That doesn’t really address the issue with cost though. I can help you find books you will love but that doesn’t mean much when you can’t afford to buy them. I’ve been doing some research about pricing trends especially where comics are concerned to try and combat the “comics cost too much” argument. I agree that $4 a book is a lot to pay, especially if you consider comics disposable entertainment as so many do. I see a lot of people pointing at Marvel and complaining about the cost of their comics and trades and hardcovers. On average Marvel books are around 20% more expensive than their competitors. For a long time I looked at it as corporate greed but I have changed my assessment of late. But we will get back to that in a moment. First I want to mention DC’s new PR campaign, “Drawing the line at $2.99.” That is some extremely clever marketing going on there and at first, I was stoked to see one of the big companies listening to their fans and doing something proactive. I thought, “why can’t Marvel do that?” Now I’m thinking “What is the reasoning behind this?”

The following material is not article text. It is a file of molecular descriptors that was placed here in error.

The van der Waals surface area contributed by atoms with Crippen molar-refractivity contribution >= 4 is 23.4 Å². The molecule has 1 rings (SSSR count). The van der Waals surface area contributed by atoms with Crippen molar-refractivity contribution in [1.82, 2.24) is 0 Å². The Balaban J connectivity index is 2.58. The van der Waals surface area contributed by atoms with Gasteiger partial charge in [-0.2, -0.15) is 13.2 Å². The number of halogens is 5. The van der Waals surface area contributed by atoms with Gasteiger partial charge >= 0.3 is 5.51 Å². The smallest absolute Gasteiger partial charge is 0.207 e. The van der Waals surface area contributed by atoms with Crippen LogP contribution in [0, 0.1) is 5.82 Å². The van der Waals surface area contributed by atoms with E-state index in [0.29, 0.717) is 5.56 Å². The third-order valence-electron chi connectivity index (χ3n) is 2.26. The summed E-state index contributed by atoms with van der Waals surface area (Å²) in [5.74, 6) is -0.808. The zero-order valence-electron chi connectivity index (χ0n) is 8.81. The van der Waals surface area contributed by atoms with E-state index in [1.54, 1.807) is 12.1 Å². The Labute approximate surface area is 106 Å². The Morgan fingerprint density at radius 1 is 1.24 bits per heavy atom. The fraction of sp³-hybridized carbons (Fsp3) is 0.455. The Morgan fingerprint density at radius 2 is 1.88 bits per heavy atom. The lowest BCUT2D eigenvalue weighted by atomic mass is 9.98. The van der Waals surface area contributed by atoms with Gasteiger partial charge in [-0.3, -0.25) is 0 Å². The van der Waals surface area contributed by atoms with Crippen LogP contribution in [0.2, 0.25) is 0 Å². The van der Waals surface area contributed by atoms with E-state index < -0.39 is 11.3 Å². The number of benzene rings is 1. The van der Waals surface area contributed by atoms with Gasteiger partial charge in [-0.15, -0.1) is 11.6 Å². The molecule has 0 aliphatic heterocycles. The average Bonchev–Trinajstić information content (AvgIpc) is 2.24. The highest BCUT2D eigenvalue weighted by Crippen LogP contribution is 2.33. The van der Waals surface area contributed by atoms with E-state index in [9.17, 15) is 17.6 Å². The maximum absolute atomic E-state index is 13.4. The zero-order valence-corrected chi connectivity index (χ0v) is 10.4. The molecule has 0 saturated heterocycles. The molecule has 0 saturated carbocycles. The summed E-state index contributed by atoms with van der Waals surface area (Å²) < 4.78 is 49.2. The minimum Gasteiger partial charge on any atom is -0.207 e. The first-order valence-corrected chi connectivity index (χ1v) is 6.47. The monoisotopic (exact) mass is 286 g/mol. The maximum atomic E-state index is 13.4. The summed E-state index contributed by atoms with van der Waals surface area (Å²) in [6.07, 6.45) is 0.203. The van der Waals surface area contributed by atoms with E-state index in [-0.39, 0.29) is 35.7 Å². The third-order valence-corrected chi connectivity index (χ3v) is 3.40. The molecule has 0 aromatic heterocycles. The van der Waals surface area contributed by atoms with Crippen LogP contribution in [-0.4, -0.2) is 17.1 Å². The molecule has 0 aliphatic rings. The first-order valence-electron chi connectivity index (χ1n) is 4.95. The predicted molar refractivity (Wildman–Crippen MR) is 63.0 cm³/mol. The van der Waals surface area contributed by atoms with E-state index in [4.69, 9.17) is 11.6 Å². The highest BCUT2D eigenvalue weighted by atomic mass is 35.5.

From my limited perspective it seems to me that both companies see comics as something of a loss leader. They keep making books and creating characters they can put on tee shirts and turn into action figures and movie franchises. Who cares if the company makes a profit on the comics when the movies will bring in big bucks? The argument can be made here that DC couldn’t possibly be doing that because with their track record in film. I disagree. Cartoons featuring DC characters have been huge for decades and licensed merchandise is always a big seller. It seems to me that the lowering to $2.99 is DC’s way of saying “we care about you more than those other guys.”

However you look at it nobody makes a lot of money from actual comics. Even with Marvel charging 20% more than the other guys they aren’t making a lot off their comics. Why do these major companies keep making comics if they aren’t profitable? Movies, toys, merchandise.